Hans Wegner’s Y chair was first designed in 1949 under the designation CH24. As a last and arguably the most distinct addition to his series of chairs inspired by portraits of Danish merchants sitting in traditional Chinese chairs from the Ming dynasty era, Wishbone chair has been praised as the jewel in Wegner’s crown of outstanding designs that earned him the title ‘Master of the Chair’. Originally produced by Carl Hansen & Søn from 1950 onwards, this iconic model rich in history is in continuous production ever since. Wegner’s fascination with the Ming chairs which provided him with the original spark of inspiration was further developed through his experience and involvement with the leading design styles of the 20th century. As such, the Wishbone chair relies on the legacy of Europe and Asia alike, fusing the both in a masterful manner in a truly iconic piece that has stood the test of time with its timeless elegance.

Hans J. Wegner – ‘The Master of the Chair’

Born on 2nd of April 1914 in Tønder, Denmark, Hans J. Wegner showed an interest and exceptional talent for working with wood at an early age. As an apprentice to the famous Danish cabinetmaker H. F. Stahlberg, Wegner gained valuable experience and developed an affinity towards woodworking. This early experience had a profound impact on his whole career with wood remaining the quintessential element of almost all of his designs (with just a couple of notable exceptions). Finishing apprenticeship at the age of 17, he changed several universities before settling down at the Danish School of Arts and Crafts in Copenhagen. There he further developed his skills as a craftsman, but also as a designer. But, maybe more importantly, through new acquaintanceships he got an opportunity to work together with some of the biggest names of Danish design – Erik Møller and Arne Jacobsen.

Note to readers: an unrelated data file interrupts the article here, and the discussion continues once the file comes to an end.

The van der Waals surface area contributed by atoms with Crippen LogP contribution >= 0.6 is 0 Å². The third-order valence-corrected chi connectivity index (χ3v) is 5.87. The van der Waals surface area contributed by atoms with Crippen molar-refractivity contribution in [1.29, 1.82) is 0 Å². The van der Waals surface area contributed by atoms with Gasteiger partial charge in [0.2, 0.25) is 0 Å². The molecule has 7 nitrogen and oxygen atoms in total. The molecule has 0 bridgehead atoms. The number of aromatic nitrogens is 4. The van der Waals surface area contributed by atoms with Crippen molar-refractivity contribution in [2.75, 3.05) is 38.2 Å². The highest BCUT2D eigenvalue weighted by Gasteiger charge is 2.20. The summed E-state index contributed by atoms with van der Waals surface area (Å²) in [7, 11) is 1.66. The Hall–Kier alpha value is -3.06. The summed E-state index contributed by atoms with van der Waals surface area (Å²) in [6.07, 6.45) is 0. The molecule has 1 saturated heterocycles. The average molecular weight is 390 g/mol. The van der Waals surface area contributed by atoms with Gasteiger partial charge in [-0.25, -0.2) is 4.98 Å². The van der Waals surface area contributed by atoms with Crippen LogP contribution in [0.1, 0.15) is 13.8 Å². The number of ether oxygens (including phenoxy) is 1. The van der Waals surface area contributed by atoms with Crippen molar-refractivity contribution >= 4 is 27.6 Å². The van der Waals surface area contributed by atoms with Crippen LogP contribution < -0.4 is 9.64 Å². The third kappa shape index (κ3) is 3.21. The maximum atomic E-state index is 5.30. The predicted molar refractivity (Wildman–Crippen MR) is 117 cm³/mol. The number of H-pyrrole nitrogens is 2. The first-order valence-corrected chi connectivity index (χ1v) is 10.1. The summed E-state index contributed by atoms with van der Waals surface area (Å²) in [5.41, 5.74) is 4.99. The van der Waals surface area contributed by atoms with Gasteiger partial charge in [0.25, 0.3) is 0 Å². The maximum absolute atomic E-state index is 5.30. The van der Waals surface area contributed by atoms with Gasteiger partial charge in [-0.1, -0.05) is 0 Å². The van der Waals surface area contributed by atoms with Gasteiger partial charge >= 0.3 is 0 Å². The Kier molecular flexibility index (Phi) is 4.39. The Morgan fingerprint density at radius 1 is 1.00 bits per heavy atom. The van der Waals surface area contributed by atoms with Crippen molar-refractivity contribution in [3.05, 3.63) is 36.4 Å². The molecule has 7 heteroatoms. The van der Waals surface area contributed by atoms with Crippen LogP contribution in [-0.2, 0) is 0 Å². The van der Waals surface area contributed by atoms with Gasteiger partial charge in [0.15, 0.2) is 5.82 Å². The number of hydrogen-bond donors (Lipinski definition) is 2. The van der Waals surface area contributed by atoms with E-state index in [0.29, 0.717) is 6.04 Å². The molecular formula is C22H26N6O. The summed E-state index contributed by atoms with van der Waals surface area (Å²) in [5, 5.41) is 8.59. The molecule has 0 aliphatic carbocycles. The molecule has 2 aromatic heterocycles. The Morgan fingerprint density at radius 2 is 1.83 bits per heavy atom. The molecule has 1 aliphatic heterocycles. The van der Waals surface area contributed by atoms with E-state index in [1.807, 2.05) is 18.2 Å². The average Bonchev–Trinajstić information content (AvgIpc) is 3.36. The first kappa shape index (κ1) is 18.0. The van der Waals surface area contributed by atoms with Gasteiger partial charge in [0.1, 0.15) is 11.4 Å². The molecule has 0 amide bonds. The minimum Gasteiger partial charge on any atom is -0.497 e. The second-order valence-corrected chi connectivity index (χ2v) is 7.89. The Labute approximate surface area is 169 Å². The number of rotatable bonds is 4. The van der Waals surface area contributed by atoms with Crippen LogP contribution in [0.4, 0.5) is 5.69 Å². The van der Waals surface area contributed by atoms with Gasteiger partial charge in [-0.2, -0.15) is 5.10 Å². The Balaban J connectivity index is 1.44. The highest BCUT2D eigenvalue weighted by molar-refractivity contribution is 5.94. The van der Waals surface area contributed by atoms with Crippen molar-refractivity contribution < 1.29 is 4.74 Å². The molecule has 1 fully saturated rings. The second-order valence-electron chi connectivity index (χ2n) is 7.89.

During the war years, Wegner collaborated with yet another famous Danish designer, Børge Mogensen at the company called FDB Furniture, specialized in the production of low-cost but high-quality designs. With this additional experience, Wegner finally began shaping his own vision of furniture for the 20th century, resulting in the foundation of his own workshop. Throughout his long and fruitful career, Hans J. Wegner designed more than 500 chairs, with more than 100 of them achieving notable success on the market. And despite the versatility of his designs, his affection for chair design, alongside his masterful skills in this field earned him the title ‘The Master of the Chair’.

Revolutionary design